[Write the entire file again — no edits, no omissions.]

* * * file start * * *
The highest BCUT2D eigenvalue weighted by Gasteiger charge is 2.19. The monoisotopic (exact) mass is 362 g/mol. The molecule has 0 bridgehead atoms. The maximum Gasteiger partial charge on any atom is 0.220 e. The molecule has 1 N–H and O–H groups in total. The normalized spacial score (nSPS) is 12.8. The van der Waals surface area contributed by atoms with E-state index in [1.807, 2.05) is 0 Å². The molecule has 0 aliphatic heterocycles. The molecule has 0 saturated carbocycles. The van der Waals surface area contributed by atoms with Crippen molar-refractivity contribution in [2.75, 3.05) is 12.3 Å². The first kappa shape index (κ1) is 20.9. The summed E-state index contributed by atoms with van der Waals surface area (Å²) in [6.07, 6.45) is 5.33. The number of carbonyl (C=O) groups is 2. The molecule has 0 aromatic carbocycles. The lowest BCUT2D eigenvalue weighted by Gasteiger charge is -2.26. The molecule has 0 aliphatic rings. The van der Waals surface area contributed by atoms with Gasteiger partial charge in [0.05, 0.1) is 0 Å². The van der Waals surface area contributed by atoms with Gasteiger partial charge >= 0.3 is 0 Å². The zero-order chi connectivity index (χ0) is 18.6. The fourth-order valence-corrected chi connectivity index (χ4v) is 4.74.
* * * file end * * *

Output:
The highest BCUT2D eigenvalue weighted by Gasteiger charge is 2.19. The monoisotopic (exact) mass is 362 g/mol. The molecule has 0 bridgehead atoms. The maximum Gasteiger partial charge on any atom is 0.220 e. The molecule has 1 N–H and O–H groups in total. The normalized spacial score (nSPS) is 12.8. The van der Waals surface area contributed by atoms with E-state index in [1.807, 2.05) is 0 Å². The molecule has 0 aliphatic heterocycles. The molecule has 0 saturated carbocycles. The van der Waals surface area contributed by atoms with Crippen molar-refractivity contribution in [2.75, 3.05) is 12.3 Å². The first kappa shape index (κ1) is 20.9. The summed E-state index contributed by atoms with van der Waals surface area (Å²) in [6.07, 6.45) is 5.33. The number of carbonyl (C=O) groups is 2. The molecule has 0 aromatic carbocycles. The lowest BCUT2D eigenvalue weighted by Gasteiger charge is -2.26. The molecule has 0 aliphatic rings. The van der Waals surface area contributed by atoms with Gasteiger partial charge in [0.05, 0.1) is 0 Å². The van der Waals surface area contributed by atoms with Gasteiger partial charge >= 0.3 is 0 Å². The zero-order chi connectivity index (χ0) is 18.6. The fourth-order valence-corrected chi connectivity index (χ4v) is 4.74.